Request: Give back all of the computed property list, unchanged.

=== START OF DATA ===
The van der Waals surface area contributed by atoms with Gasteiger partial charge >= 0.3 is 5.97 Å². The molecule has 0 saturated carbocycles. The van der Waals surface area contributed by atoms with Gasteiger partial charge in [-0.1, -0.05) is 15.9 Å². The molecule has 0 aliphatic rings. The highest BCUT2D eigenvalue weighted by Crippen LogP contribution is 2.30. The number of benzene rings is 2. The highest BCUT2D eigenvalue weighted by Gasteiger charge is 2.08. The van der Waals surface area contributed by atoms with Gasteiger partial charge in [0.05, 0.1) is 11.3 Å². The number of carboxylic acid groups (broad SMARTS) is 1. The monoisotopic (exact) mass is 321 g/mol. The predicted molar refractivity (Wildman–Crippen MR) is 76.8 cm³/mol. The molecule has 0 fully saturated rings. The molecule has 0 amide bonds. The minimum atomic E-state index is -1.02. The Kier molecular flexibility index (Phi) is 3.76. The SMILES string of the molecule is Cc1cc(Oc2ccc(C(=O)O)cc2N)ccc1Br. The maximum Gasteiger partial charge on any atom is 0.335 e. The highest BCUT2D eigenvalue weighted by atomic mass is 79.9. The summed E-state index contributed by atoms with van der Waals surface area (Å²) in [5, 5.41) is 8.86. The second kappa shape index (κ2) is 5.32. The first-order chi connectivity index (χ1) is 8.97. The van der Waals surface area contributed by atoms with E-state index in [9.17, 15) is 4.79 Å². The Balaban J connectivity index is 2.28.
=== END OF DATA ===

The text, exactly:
The van der Waals surface area contributed by atoms with Gasteiger partial charge >= 0.3 is 5.97 Å². The molecule has 0 saturated carbocycles. The van der Waals surface area contributed by atoms with Gasteiger partial charge in [-0.1, -0.05) is 15.9 Å². The molecule has 0 aliphatic rings. The highest BCUT2D eigenvalue weighted by Crippen LogP contribution is 2.30. The number of benzene rings is 2. The highest BCUT2D eigenvalue weighted by Gasteiger charge is 2.08. The van der Waals surface area contributed by atoms with Gasteiger partial charge in [0.05, 0.1) is 11.3 Å². The number of carboxylic acid groups (broad SMARTS) is 1. The monoisotopic (exact) mass is 321 g/mol. The predicted molar refractivity (Wildman–Crippen MR) is 76.8 cm³/mol. The molecule has 0 fully saturated rings. The molecule has 0 amide bonds. The minimum atomic E-state index is -1.02. The Kier molecular flexibility index (Phi) is 3.76. The SMILES string of the molecule is Cc1cc(Oc2ccc(C(=O)O)cc2N)ccc1Br. The maximum Gasteiger partial charge on any atom is 0.335 e. The highest BCUT2D eigenvalue weighted by atomic mass is 79.9. The summed E-state index contributed by atoms with van der Waals surface area (Å²) in [5, 5.41) is 8.86. The second kappa shape index (κ2) is 5.32. The first-order chi connectivity index (χ1) is 8.97. The van der Waals surface area contributed by atoms with E-state index in [9.17, 15) is 4.79 Å². The Balaban J connectivity index is 2.28.